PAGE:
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'13 review: The linebackers


JACKSONVILLE – The part was a reflection of the whole.

Bob Babich said while that was true of several areas of the Jaguars' defense this season, it was certainly true of the linebacker unit.

The Jaguars' defense, after struggling at times to start the season, improved dramatically as the season continued, not only improving against the run but as a pass-rushing unit. Babich said that overall progress wouldn't have happened without the linebackers.

And while much of the storyline throughout the season focused on the play of middle linebacker Paul Posluszny, Babich – who next season will enter his second season as the Jaguars' defensive coordinator – said the contribution came from inside and outside, as well as from an improving young group of backups.

"As the defense got better, they got better," Babich said recently in an interview with for this series on the Jaguars' position groups, a series that continues with this story focusing on the linebackers.

"They started to understand more about the defensive scheme and what was expected. I think the natural progression is to get better as the season goes on. Those guys did a very good job."

Babich said that was particularly true of Posluszny.

Posluszny, a seven-year veteran, started 15 of 16 games, not only leading the Jaguars in tackles for a third consecutive season with 161, but improving as a playmaking linebacker. He intercepted two passes, defensed nine, had six tackles for loss and forced and recovered a fumble.

Posluszny in late January was named to the Pro Bowl, the only Jaguars player so honored this season.

Duval, you know which team you'll be rooting for in the #2014ProBowl: #TeamSanders all day! — Jacksonville Jaguars (@jaguars) January 23, 2014

"Paul was the quarterback of our defense, and took a lot of pride in it," Babich said. "He was extremely vocal as far as calling things out and making sure everybody was on the same page. He was very productive, and not only was he very productive with tackles, he also had some sacks and had a couple of picks. It was fun to see him have the production he did have."

Babich said Posluszny also was integral off the field. Head Coach Gus Bradley and Babich installed a new defensive system last season, and Babich said Posluszny was key as a young – sometimes rapidly changing – roster adapted to it.

"He helped make sure everybody was aligned properly and in the proper defense," Babich said. "Paul with the vocal aspect of it was instrumental in our progression that we needed as a defensive unit."

Babich said the Jaguars got solid play from the two outside linebackers as well, with 2013 unrestricted free agent Geno Hayes starting 14 games and veteran Russell Allen starting 13 of the first 14 before a season-ending Week 15 concussion.

Hayes, a six-year veteran who worked with Babich in 2012 in Chicago and with Bradley in 2008 in Tampa Bay, made 78 tackles at the weak-side linebacker position, and also had four passes defensed, two interceptions, a sack, a tackle for loss and a forced fumble.

"Geno got better as the season went on," Babich said. "Geno has playmaking ability, so we expect Geno to make some plays. He got a couple of picks later in the year and did a very good job. We think of him as a big-play guy. That's what we'd like him to do.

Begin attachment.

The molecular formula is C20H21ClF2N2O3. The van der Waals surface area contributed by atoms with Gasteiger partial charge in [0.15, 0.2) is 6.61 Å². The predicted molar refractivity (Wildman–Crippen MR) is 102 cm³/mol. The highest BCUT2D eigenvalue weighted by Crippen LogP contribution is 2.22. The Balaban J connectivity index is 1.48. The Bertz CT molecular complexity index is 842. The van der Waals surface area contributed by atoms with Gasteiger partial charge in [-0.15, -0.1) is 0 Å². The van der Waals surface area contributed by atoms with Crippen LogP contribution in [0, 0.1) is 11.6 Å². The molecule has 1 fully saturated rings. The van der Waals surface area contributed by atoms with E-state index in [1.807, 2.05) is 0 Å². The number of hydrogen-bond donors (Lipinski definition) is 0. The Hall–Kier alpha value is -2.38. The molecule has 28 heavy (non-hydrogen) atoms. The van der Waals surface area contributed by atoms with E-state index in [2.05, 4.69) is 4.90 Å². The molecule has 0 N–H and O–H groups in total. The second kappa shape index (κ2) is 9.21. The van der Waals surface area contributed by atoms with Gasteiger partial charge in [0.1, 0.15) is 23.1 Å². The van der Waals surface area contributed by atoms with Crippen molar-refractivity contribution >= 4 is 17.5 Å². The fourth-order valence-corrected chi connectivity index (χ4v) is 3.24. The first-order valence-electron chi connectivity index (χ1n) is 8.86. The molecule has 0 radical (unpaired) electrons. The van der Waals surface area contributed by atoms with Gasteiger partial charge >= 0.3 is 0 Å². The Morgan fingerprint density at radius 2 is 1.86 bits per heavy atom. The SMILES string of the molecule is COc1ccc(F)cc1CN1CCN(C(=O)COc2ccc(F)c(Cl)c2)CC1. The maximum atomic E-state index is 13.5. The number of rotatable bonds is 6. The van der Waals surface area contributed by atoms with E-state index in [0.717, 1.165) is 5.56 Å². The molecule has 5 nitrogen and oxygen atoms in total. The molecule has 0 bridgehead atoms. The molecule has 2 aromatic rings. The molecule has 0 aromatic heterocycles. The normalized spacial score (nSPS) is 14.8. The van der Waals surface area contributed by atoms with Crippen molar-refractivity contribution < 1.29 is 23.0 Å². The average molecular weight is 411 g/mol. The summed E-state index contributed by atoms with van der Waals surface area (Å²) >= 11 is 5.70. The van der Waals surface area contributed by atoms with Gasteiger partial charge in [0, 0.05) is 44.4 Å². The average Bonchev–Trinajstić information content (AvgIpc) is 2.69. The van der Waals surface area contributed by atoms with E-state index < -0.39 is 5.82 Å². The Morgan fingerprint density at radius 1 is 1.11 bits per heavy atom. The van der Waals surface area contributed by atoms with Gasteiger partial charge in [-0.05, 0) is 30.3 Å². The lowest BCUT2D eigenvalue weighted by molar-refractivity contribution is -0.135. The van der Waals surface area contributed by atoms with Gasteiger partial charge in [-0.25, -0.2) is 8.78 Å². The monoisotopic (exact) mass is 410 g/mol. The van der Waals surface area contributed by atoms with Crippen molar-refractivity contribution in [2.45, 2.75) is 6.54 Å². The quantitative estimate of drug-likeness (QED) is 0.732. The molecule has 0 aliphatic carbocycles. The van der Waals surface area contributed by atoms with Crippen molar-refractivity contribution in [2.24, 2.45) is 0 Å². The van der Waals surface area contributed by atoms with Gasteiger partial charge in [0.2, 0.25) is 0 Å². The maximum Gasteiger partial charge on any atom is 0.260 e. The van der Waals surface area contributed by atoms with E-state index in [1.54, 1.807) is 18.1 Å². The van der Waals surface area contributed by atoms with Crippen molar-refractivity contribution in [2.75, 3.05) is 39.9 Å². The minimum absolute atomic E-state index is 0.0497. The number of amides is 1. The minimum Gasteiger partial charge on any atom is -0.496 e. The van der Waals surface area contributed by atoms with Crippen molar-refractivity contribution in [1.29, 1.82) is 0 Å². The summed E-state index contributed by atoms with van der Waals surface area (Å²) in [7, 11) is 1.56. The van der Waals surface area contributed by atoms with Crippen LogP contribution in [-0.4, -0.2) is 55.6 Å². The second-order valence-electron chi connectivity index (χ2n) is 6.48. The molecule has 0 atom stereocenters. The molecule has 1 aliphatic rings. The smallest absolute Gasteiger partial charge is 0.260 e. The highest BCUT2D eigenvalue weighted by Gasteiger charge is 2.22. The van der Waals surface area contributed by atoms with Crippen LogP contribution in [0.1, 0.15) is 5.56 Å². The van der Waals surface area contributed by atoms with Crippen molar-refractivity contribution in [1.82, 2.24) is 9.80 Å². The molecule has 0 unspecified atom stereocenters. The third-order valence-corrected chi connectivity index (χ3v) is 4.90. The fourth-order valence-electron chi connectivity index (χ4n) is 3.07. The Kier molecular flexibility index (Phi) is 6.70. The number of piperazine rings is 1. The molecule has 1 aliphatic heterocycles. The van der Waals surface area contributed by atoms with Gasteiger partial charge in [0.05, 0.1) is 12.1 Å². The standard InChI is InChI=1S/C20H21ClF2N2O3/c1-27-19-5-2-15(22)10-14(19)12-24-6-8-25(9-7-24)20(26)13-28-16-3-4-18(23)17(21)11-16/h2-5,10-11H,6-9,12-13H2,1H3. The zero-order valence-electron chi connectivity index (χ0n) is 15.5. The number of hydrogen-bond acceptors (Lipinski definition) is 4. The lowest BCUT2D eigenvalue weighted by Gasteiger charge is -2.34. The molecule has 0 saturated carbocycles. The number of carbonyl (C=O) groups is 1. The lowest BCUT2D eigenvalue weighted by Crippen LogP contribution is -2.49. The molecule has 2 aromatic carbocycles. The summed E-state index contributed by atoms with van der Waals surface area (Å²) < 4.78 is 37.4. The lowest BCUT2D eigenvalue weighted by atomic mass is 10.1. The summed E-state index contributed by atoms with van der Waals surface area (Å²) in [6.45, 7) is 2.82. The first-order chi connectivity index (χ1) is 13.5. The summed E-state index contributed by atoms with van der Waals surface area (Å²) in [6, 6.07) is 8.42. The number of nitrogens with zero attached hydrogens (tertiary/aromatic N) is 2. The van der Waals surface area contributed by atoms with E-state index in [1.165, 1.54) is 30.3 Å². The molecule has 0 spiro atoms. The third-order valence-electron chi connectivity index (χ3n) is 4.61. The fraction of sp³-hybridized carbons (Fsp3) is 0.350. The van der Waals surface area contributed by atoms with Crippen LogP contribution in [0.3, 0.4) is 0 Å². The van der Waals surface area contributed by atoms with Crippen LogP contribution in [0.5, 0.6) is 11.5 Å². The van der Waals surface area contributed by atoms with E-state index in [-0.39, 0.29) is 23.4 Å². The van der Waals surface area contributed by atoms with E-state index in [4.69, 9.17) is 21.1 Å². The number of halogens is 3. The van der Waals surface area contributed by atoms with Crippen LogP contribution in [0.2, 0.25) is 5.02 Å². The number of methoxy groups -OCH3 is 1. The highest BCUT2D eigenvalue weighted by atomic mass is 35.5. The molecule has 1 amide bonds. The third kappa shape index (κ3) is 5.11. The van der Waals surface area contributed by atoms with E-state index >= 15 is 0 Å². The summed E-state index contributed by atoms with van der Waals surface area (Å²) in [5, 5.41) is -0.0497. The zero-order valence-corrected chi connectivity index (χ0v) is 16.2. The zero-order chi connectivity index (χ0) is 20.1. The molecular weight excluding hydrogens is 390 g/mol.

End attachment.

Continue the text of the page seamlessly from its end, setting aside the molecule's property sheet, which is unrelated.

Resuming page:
"That position that he plays is put into position make plays."

Allen, who originally signed with the Jaguars as an undrafted free agent following the 2009 NFL Draft, started 12 games at strong-side linebacker, and moved inside to start in place of Posluszny when the latter missed a loss to Arizona with a concussion.

He finished with 63 tackles, one sack, two fumble recoveries and four tackles for losses before missing the final two games, which represented the first regular-season games he ever had missed in high school, college or professional football.

"He's flexible and a smart guy, so when Paul didn't play, he was able to go in and play and get us aligned and be the vocal leader that we needed," Babich said. "Playing the same position, he did a good job. He gave us an option at both Will and Mike."

The Jaguars do not currently have a linebacker who was drafted by the team, but several young linebackers emerged late in the season, with rookie LaRoy Reynolds, rookie John Lotulelei and first-year veteran Nate Stupar getting significant playing time in the final weeks. At one point in the season-ending loss to Indianapolis, all three were on the field at the same time, with Lotulelei starting two games and making nine tackles and Reynolds finishing with nine tackles and a pass defensed.

"We do have some young guys who have shown the abilities we're looking for," Babich said. "LaRoy got an opportunity in that game to play and he showed he can run to the football and play physical, so that was good to see. They all have a long way to go. I think going through the spring and the training camp is going to do nothing but help these guys."

And Babich said in a season in which the defense established its foundation and tone for the future, the same was true overall of the linebacker group as well.

"As a defensive unit, for us to progress, we needed everybody to get better," Babich said. "The linebackers played a big part of any defensive improvement we had throughout the season. The linebackers are usually put in the position to make the plays, and if they're not making plays, it's hard to get better.

"This unit did do a good job helping this unit move in the direction we wanted to go. Every position we're going to keep working. It will be fun to see how spring works."

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